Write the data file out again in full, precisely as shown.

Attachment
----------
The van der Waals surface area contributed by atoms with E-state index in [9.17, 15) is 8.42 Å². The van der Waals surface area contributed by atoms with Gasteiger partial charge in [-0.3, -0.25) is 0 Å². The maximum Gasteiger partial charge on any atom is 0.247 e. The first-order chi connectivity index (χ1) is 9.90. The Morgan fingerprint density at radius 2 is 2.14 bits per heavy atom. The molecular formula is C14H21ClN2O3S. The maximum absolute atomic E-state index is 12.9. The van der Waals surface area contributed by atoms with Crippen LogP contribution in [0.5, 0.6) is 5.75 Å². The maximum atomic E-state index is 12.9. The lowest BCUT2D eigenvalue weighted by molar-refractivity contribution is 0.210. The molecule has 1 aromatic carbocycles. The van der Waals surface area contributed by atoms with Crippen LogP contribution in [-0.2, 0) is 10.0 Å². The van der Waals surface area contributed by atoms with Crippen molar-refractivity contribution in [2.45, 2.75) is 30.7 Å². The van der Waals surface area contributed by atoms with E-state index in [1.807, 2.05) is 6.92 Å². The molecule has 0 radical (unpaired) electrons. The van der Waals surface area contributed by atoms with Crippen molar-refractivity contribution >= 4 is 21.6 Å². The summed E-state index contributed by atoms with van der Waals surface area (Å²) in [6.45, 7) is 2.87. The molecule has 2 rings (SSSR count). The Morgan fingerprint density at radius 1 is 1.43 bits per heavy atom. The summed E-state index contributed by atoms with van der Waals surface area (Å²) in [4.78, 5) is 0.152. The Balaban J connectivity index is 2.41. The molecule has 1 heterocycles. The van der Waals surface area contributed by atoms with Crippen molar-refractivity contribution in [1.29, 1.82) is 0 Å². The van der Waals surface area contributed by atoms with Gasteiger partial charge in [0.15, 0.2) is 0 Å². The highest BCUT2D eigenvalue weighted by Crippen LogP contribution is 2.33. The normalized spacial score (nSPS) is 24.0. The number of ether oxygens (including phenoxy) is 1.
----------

The van der Waals surface area contributed by atoms with E-state index in [9.17, 15) is 8.42 Å². The van der Waals surface area contributed by atoms with Gasteiger partial charge in [-0.3, -0.25) is 0 Å². The maximum Gasteiger partial charge on any atom is 0.247 e. The first-order chi connectivity index (χ1) is 9.90. The Morgan fingerprint density at radius 2 is 2.14 bits per heavy atom. The molecular formula is C14H21ClN2O3S. The maximum absolute atomic E-state index is 12.9. The van der Waals surface area contributed by atoms with Crippen LogP contribution in [0.5, 0.6) is 5.75 Å². The maximum atomic E-state index is 12.9. The lowest BCUT2D eigenvalue weighted by molar-refractivity contribution is 0.210. The molecule has 1 aromatic carbocycles. The van der Waals surface area contributed by atoms with Crippen LogP contribution in [-0.2, 0) is 10.0 Å². The van der Waals surface area contributed by atoms with Crippen molar-refractivity contribution in [2.45, 2.75) is 30.7 Å². The van der Waals surface area contributed by atoms with E-state index in [1.807, 2.05) is 6.92 Å². The molecule has 0 radical (unpaired) electrons. The van der Waals surface area contributed by atoms with Crippen molar-refractivity contribution >= 4 is 21.6 Å². The summed E-state index contributed by atoms with van der Waals surface area (Å²) in [6.45, 7) is 2.87. The molecule has 2 rings (SSSR count). The Morgan fingerprint density at radius 1 is 1.43 bits per heavy atom. The summed E-state index contributed by atoms with van der Waals surface area (Å²) in [4.78, 5) is 0.152. The Balaban J connectivity index is 2.41. The molecule has 1 heterocycles. The van der Waals surface area contributed by atoms with Crippen molar-refractivity contribution in [1.29, 1.82) is 0 Å². The van der Waals surface area contributed by atoms with Gasteiger partial charge in [0.15, 0.2) is 0 Å². The highest BCUT2D eigenvalue weighted by Crippen LogP contribution is 2.33. The normalized spacial score (nSPS) is 24.0. The number of ether oxygens (including phenoxy) is 1.